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After The Ferguson Decision, A Poem That Gives Name To The Hurt

This week, a Missouri grand jury decided not to indict Darren Wilson, the officer who killed Michael Brown. Writer Syreeta McFadden turns to Audre Lorde's poetry to make sense of this decision.


Do More Boots On The Border Equal Security?

When President Obama announced changes to the immigration system, he offered to give more resources for border personnel. Officials have tried it before, and border security remains an elusive goal.


'New Yorker' Cover Shows A Divided St. Louis

NPR's Ari Shapiro speaks with Bob Staake, illustrator of the controversial cover of The New Yorker, which depicts the St. Louis skyline divided in half by the colors black and white.


Despite Cold Weather And Protesters, Shoppers Seek Black Friday Sales

Shoppers flocked to the malls on Thanksgiving, but the rush didn't impede Black Friday sales. Protesters are also trying to put a mark on this day, but their actions haven't taken a bite out of sales.


Immigration Policy May Mean Better Jobs, But Impact On Labor Unclear

President Obama wants to give temporary work status to millions of undocumented workers now living in the U.S. That would mean better jobs for many, but its impact on the labor market is less certain.


A 'Dreamer' With Parents Still In The Shadows

Many immigrants are thankful for President Obama's recent executive action that could save millions of young people from deportation. But some still worry that their parents could be deported.


Ray Rice Wins Appeal, Reinstated By NFL

The former Baltimore Ravens running back had been suspended indefinitely after a video surfaced showing him hitting his then-fiancee.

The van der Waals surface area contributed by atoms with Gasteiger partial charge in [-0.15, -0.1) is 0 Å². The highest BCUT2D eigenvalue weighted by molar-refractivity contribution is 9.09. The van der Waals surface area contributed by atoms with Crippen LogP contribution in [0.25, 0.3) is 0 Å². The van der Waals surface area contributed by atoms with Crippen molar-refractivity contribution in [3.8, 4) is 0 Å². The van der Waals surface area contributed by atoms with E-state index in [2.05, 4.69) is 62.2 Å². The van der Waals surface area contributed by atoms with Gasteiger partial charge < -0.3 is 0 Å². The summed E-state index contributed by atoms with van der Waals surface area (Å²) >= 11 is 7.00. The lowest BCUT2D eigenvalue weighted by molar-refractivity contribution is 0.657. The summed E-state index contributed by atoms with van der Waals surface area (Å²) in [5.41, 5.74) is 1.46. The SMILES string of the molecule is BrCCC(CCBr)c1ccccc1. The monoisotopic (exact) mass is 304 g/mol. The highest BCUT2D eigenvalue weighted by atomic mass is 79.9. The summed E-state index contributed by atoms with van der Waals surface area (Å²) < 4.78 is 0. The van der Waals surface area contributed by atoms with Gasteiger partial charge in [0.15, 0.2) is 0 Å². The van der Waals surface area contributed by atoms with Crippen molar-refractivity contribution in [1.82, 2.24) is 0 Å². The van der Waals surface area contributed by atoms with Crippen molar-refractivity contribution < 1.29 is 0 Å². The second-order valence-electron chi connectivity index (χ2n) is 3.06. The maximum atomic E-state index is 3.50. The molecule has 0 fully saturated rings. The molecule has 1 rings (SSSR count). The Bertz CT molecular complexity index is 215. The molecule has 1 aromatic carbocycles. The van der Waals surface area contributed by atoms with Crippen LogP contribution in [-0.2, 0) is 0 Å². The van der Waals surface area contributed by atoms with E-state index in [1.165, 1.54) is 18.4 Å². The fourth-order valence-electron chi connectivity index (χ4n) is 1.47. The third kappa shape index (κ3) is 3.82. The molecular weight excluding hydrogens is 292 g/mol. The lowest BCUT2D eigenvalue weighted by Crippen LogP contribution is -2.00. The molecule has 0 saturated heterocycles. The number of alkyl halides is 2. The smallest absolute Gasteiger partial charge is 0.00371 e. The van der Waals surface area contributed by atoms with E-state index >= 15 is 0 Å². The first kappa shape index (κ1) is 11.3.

Texas Man Killed After Firing At Government Buildings

The gunman fired more than 100 rounds at a federal courthouse, a bank and the Mexican consulate before trying to set the consulate on fire. He died during a shootout with authorities.


America's Black Friday Craziness Has Crossed The Pond

The wild discount shopping that once was only a U.S. phenomenon has caught on in the U.K. and elsewhere, thanks largely to online retail giant Amazon.


Experts Predict Low Oil Prices Through Next Year

Following a decision by OPEC ministers not to cut production, crude prices had fallen to a four-year low before rebounding slightly.


Eyeing That BB Gun For Christmas? Don't Go There, Doctors Say

Sure as the season, some toys that turn up on the most-popular lists are also considered a safety hazard. So best to skip the LED crossbow, eye doctors say.


Talking (Very Frankly) About Sex On Campus

Sex Week events are designed to foster an open, healthy discussion about sex.


Census Bureau May Stop Asking Marital History Questions

Sociologists say it's a terrible idea, and comes just as they're trying to explore and explain a dramatic shift in Americans' marriage patterns.


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Arts, Food & Lifestyle

  • Theatre Review: Kate

    Tuesday, November 25, 2014

    More than a decade after her death, actress Katherine Hepburn remains a vivid personality. The Sacramento Theatre Company is premiering a play based on Hepburn's life, with noted actress Janis Stevens.

  • Theater Review: Anna Karenina

    Thursday, November 13, 2014

    Sacramento’s Capital Stage is staging an adaptation of a literary classic: Leo Tolstoy’s epic novel “Anna Karenina.” CapRadio's Theatre Critic Jeff Hudson says the elaborately-staged show is a feast for the eye and ear.

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